and CoStar Group logos over a courtroom backdrop
Illustration by Lanette Behiry/Real Estate News

Move sues CoStar, alleges employee ‘spied’ to boost’s parent company claims an ex-employee logged into its systems “at least 37 times” and “stole confidential business information” to benefit CoStar.

July 3, 2024
4 minutes

This week, two of the leading home search portals took their rivalry to the next level — and to the courtroom. parent company Move Inc. filed a lawsuit in a U.S. District court in California against CoStar and a former employee who Move accused of spying for CoStar's benefit. Move said the employee repeatedly accessed confidential information after leaving and joining CoStar and  

"There is nothing wrong with lawful — even intense — competition. But competitors should never be allowed to cheat and steal to get ahead," Move lawyers wrote in the complaint.

What is the lawsuit about? The former employee at the heart of the lawsuit is James Kaminsky, who had worked at since 2015 and previously headed up editorial strategy and content development for the site. According to the complaint, Kaminsky was laid off by in January but started a similar position with CoStar leading content for in March. 

Move lawyers claim that after being hired by CoStar, Kaminsky continued to log into and access important, confidential information and trade secrets related to's content, editorial strategy, staff and audience. In total, Move claims that Kaminsky "spied on Move's confidential documents at least 37 times after CoStar hired him."

"As he departed Move, Mr. Kaminsky stole confidential business information, sending it to his personal email account on the last day he had access to Move's computer system," the complaint reads. 

"He established surreptitious, undetected ongoing access to allow himself (and, thus, CoStar) to spy on Move's highly confidential documents stored on protected computer systems. Then, attempting to cover his tracks, Mr. Kaminsky deleted nearly a thousand files from his Move computer and wiped clean his entire browsing history before returning the device to Move."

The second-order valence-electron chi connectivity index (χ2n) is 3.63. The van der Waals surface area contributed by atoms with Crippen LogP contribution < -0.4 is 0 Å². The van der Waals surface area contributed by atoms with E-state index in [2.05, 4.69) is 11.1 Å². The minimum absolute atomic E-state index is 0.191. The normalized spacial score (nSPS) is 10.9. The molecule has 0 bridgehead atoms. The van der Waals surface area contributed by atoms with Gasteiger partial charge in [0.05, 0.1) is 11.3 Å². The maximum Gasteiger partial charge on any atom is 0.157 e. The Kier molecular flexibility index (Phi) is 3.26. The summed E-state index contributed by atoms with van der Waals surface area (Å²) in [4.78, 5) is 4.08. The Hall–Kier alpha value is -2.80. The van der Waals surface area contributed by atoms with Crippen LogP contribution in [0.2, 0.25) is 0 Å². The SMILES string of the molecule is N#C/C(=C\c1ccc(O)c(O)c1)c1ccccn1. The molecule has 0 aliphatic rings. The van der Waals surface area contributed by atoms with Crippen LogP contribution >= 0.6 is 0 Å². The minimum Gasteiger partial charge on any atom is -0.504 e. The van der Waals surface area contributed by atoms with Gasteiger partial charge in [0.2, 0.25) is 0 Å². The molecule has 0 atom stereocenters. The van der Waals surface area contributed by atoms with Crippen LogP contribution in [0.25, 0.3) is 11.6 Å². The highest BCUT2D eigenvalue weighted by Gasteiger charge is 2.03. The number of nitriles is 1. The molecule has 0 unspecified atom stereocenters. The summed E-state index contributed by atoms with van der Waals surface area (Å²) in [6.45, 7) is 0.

What the suit may really be about: and have been engaged in an ongoing, and at times heated, feud about web traffic, with each company claiming it is the most popular home search portal after market leader Zillow. Leaders of both companies — CoStar CEO Andy Florance and CEO Damian Eales — have traded barbs via trade media and industry conferences, but this week's lawsuit elevates the battle to the courthouse.

Move lawyers highlighted the contentious rivalry between the companies in the legal complaint, providing context as to why Kaminsky's access of data and information can provide CoStar with "a massive unfair competitive advantage."

"CoStar is aggressively trying to increase traffic to because online traffic and the number of site visitors are key to the success of any real estate listing website and the financial results of its business," the complaint reads. "In Mr. Kaminsky's role as Editor for, use of the misappropriated Move information is plainly within the scope of his CoStar employment and directly benefits and aids CoStar."

"The goal, obviously, is to help CoStar unlawfully jumpstart the creation of a 'monetization engine' for CoStar by driving up website visitor numbers and increasing revenue and profits for CoStar," the complaint continues.

What CoStar had to say: "This lawsuit is's latest desperate attempt to distract from the fact that has replaced as the number two portal according to the parties' own site-centric data gathering tools," said Gene Boxer, CoStar general counsel.

"The employee in question is a mid-level manager who writes and edits stories about condos. Safe to say he has zero input into's strategy. And even Move's creative writing exercise doesn't pretend that CoStar itself engaged in any misconduct," Boxer added. "This is a PR stunt that is already backfiring. is losing the battle with and its attempt to change the story doesn't change that reality. We look forward to prevailing in court." 

What had to say: A representative for told Real Estate News that they were unable to provide further comment on pending litigation, but said that "the court documents speak for themselves."

What happens next? Move and are seeking damages and legal fees and asking for a jury trial. The lawsuit was filed in California due to Move being headquartered in California and Kaminisky's employment agreement with the company being based on California employment law. Move lawyers also claim that "a substantial part of CoStar's misconduct occurred in California."

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